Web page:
Love, Sex and ADHD

Stephen Faraone, Ph.D. Professor of Psychiatry SUNY Upstate Medical University

Stephen Faraone, Ph.D.
Professor of Psychiatry
SUNY Upstate Medical University

As a researcher who has devoted most of the past three decades to studying ADHD, I am surprised (and somewhat embarrassed) to see how little research has focused on how ADHD affects the romantic side of life. There are over 25,000 articles about ADHD listed on www.pubmed.gov, but only a few have provided data about love, sex and ADHD. Bruner and colleagues studied ADHD symptoms and romantic relationship quality in 189 college students. Those students who had high levels of both hyperactivity-impulsivity and inattentiveness reported that the quality of their romantic relationships was relatively low compared with students who had low levels of ADHD symptoms. Another study of 497 college students found that ADHD symptoms predicted a greater use of maladaptive coping strategies in romantic relationships and less romantic satisfaction. A study of young adults compared conflict resolution and problem-solving in romantic couples. It found that ADHD symptoms were associated with greater negativity and less positivity during a conflict resolution task and that higher symptoms predicted less relational satisfaction. But this was not true of the ADHD member of the couple only had inattentive symptoms, which suggests that the severity of ADHD symptoms might drive relationship problems. Unlike the studies of adults, the romantic relationships of adolescents with and without ADHD did not differ on levels of aggression or relationship quality, although only one study addressed this issue.
What about sex?

The study of adolescents found that, irrespective of gender, adolescents with ADHD had nearly double the number of lifetime sexual partners. That finding is consistent with Barkley’s follow-up study of ADHD children. He and his colleagues found that ADHD predicted early sexual activity and early parenthood. Similar findings were reported by Flory and colleagues in retrospective study of young adults. Childhood ADHD predicted earlier initiation of sexual activity and intercourse, more sexual partners, more casual sex, and more partner pregnancies. When my colleagues and I studied 1001 adults in the community, we found that adults with ADHD endorsed less stability in their love relationships, felt less able to provide emotional support to their loved ones, experienced more sexual dysfunction and had higher divorce rates.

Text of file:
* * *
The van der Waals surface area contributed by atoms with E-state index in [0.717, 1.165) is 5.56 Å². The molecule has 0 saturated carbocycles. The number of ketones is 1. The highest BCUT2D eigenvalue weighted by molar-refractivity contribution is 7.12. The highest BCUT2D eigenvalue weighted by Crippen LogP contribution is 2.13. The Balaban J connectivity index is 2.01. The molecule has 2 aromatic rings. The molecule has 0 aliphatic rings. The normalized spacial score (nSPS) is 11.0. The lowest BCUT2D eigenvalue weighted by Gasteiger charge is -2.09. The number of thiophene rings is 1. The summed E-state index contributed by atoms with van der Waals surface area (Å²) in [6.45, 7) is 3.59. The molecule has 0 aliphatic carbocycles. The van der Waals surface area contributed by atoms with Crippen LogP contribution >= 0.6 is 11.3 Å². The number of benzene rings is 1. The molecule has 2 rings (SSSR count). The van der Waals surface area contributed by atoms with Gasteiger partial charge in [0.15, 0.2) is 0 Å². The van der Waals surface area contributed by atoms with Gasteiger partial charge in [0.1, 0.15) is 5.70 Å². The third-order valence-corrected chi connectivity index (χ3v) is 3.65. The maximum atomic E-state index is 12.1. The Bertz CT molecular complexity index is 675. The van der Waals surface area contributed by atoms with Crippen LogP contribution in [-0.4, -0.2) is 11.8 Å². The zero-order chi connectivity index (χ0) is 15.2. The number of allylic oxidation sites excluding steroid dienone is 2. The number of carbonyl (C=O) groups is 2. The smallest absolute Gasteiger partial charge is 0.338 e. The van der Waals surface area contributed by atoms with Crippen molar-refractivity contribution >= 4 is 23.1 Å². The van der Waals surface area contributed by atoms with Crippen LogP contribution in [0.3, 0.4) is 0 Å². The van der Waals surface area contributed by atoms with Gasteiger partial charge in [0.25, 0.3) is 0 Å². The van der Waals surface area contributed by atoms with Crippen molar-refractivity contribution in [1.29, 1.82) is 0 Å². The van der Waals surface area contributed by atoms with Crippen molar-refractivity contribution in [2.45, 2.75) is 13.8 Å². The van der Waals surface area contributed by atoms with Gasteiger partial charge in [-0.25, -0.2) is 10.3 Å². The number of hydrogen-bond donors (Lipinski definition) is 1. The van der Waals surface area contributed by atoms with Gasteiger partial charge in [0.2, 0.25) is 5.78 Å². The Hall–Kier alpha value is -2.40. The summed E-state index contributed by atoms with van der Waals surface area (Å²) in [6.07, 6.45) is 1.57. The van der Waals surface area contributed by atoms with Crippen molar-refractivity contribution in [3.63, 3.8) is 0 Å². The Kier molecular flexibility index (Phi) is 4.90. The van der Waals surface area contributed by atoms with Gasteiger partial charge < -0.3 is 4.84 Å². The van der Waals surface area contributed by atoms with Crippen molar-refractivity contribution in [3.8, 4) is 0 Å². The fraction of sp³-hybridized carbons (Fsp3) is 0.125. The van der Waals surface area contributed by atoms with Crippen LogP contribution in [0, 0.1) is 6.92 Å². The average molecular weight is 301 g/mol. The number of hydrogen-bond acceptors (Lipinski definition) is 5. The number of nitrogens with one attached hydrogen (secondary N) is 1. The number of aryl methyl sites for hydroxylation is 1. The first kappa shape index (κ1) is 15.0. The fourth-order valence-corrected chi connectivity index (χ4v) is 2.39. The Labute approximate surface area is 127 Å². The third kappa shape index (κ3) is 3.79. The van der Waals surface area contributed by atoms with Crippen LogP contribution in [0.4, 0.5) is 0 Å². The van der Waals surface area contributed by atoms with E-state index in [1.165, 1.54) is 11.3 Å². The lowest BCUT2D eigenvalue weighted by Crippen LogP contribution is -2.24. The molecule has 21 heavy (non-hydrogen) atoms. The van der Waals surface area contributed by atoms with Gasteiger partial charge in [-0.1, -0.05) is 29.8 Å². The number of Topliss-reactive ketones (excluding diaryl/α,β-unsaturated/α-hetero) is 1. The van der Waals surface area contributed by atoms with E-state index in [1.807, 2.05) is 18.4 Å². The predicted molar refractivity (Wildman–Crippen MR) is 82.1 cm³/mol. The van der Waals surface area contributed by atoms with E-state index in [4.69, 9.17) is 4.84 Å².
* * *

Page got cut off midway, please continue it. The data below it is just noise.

The research literature about love, sex and ADHD is small, but it is consistent.

REFERENCES

Bruner, M. R., A. D. Kuryluk, et al. (2014). “Attention-Deficit/Hyperactivity Disorder Symptom Levels and Romantic Relationship Quality in College Students.” J Am Coll Health: 1-11.

Biederman, J., S. V. Faraone, et al. (2006). “Functional impairments in adults with self-reports of diagnosed ADHD: A controlled study of 1001 adults in the community.” J Clin Psychiatry 67(4): 524-540.

Canu, W. H., L. S. Tabor, et al. (2014). “Young Adult Romantic Couples’ Conflict Resolution and Satisfaction Varies with Partner’s Attention-Deficit/Hyperactivity Disorder Type.” J Marital Fam Ther 40(4): 509-524.

Rokeach, A. and J. Wiener (2014). “The Romantic Relationships of Adolescents With ADHD.” J Atten Disord.

Barkley, R. A., M. Fischer, et al. (2006). “Young adult outcome of hyperactive children: adaptive functioning in major life activities.” J Am Acad Child Adolesc Psychiatry 45(2): 192-202.

Flory, K., B. S. Molina, et al. (2006). “Childhood ADHD predicts risky sexual behavior in young adulthood.” J Clin Child Adolesc Psychol 35(4): 571-577.

Overbey, G. A., W. E. Snell, Jr., et al. (2011). “Subclinical ADHD, stress, and coping in romantic relationships of university students.” J Atten Disord 15(1): 67-78.

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